This Guide is a user-friendly guide for government officials making decisions or advising others to make decisions that affect members of the public.
As the complexity of the delivery of the government’s programme increases, so too does the law relating to the decisions of government or other public decision-makers. This resource is designed to guide decision-makers and their advisors through that complexity in a practical way. While this guide is informed by academic resources, it is not intended to be a comprehensive textbook on administrative law. Instead, the questions at the heart of this Guide are drawn directly from our experience of the best practical questions that decision-makers and their advisors can ask themselves to reduce the risk of decisions being overturned. Where possible, these questions are illustrated by real case examples.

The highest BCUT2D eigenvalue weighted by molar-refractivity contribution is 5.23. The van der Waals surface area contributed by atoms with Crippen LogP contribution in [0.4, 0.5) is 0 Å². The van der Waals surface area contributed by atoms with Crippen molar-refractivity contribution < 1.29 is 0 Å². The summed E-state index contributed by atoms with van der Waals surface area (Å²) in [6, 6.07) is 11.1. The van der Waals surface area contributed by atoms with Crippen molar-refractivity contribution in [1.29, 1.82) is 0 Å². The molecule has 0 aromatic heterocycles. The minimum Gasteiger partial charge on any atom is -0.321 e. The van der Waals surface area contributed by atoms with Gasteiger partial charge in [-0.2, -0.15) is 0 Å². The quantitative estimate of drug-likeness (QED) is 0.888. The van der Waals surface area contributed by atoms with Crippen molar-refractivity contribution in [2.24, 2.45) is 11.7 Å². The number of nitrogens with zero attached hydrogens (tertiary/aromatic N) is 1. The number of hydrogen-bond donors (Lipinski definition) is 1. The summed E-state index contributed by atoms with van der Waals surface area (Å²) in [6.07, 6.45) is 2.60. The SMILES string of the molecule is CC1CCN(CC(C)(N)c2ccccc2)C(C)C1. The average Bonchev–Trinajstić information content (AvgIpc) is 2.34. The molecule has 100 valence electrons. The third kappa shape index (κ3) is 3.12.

This guidance is also informed by the fact that government is not only subject to the scrutiny of the Courts but also to a range of other public supervision. Those other bodies are detailed in Annex 3, and the questions that we have set out in this guide will also help public decision-makers to satisfy those supervisory bodies that a decision has been well made.
This Guide is not intended to replace legal advice. If you have questions about any decision you are making or advising on, please seek advice from your in-house legal team.
In terms of its content, the last (second) edition of this Guide was published in March 2005. This revised edition provides a much-needed update on the law. With our move online, we intend to keep this resource as up to date as possible, but care must still be taken to ensure the law has not changed since the date of update.
Finally, we acknowledge the considerable debt we owe to the authors of the United Kingdom Government’s The Judge Over Your Shoulder guide; and the Scottish Government’s Right First Time guide, both of which inspired this Guide and its revision.